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$\newcommand{\dd}{{\rm d}}$ I have a question which arises from looking at the impact free Boltzmann equation.

Let $(\vec{x},\vec{v})$ be a vector in our phase space $\Gamma^N = \mathbb{R}^{6N}$. The dynamics of a state are determined by the distribution function $f(\vec{x}, \vec{v}, t)$. Where $f(\vec{x}, \vec{v}, t) \dd^3x\, \dd^3v$ is the amount of particles at time $t$ in the volume element $\dd^3x\, \dd^3v$.

To derive the impact free Boltzmann equation we simply have to equate the time derivative of the volume-integral of $f$ to the flow of particles out of that volume (the amount of particles going out of a certain phase space volume determine how the state goes on in time).

This means: $$\int_V \frac{\partial}{\partial t} f(\vec{x}, \vec{v}, t) \dd V = - \int_V \nabla_{\vec{x}, \vec{v}}((\vec{v},\vec{a})f(\vec{x}, \vec{v}, t))\dd V$$

This is where my question arises. Why is the right side of the equation the flow of particles out of $\dd V$? $(\vec{v},\vec{a})$ is the time derivative of $(\vec{x}, \vec{v})$, but I still don't see it, can somebody give me some pointers what I have to read about to get an intuitive and mathematical feeling for why this is right?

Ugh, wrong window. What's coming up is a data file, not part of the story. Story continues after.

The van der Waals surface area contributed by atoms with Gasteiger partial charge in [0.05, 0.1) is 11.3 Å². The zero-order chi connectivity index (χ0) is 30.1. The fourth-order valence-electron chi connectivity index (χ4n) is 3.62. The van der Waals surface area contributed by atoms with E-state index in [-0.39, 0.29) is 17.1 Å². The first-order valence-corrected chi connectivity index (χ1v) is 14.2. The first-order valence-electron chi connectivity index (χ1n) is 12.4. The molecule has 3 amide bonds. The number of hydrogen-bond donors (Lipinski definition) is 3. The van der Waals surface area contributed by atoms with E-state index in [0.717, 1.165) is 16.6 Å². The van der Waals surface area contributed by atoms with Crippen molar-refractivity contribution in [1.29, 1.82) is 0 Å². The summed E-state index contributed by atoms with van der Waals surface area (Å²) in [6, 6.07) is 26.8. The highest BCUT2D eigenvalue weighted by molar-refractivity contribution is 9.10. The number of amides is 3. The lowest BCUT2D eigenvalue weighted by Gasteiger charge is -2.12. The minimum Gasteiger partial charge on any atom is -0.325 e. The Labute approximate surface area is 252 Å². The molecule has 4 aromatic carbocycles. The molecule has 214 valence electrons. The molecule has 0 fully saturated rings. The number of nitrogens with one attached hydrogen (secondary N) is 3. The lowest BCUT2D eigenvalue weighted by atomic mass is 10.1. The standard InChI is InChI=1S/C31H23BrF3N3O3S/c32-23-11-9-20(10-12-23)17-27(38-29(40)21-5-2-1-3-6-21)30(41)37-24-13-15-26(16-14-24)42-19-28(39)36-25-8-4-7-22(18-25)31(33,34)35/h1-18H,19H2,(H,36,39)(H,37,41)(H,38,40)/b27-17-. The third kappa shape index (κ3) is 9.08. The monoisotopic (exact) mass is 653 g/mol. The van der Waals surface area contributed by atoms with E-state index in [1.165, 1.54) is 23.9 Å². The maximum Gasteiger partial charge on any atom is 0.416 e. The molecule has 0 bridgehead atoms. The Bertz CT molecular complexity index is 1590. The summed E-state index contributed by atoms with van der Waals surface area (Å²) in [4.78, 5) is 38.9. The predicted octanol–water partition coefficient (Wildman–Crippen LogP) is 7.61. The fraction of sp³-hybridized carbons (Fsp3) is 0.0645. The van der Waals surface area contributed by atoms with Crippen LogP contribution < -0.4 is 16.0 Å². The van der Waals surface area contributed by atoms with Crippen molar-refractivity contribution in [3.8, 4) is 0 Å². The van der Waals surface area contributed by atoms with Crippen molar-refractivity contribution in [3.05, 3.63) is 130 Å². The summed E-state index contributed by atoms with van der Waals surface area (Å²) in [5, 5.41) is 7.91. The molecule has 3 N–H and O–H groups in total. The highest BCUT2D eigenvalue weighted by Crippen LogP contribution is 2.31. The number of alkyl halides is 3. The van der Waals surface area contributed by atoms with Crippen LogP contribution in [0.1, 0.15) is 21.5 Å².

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Any fluid mechanics text should help (Kundu & Cohen, Fox & MacDonald, etc) with understanding the problem. – Kyle Kanos Jul 21 '13 at 17:03
    
@KyleKanos which chapter in Kundu & Cohen esp.? – user17574 Jul 21 '13 at 17:44
    
Chapter 4: Conservation Laws should be the one. – Kyle Kanos Jul 21 '13 at 17:52
    
Just at a glance, it looks like you are performing integrals over a 6-dimensional phase space, i.e., the single-particle phase space. This is appropriate for the Boltzmann equation but is not appropriate for the 6N dimensional phase space of the full system. – Nanite Mar 18 at 7:13

This is just a continuity equation. The fact that it is in phase space should not matter--it is just flow in a higher-dimensional space (6*N*).

In general, a density ρ changes in time in proportion to the efflux rate, which is the divergence of the current, j=v ρ. Specifically, the number of "particles" out of a volume decreases in time as $$ {\partial \over \partial t} \int dV \rho =-\int_S d\vec{S} \cdot \vec{v} ~\rho = -\int dV ~~ \nabla\cdot (\vec{v} \rho). $$ where the subscripted integral is a closed surface integral of that volume, with the surface element turned into a vector perpendicular to that surface. So the particle efflux is the flow of ρ out of the volume, per unit time--only the component of the velocity perpendicular to the surface pushes them out of the volume. The second expression is just application of Gauss's law.

Since this works for every volume and surface, the differential version of that eqn is the conventional continuity diff eqn, $$ {\partial \over \partial t} \rho + \nabla\cdot (\vec{v} \rho)=0. $$

Also take a look at 172813. Transcribing all this to phase space is straightforward. Recalling that f behaves like an incompressible fluid, by Hamilton's eqns, this continuity equation reduces to Liouville's theorem.

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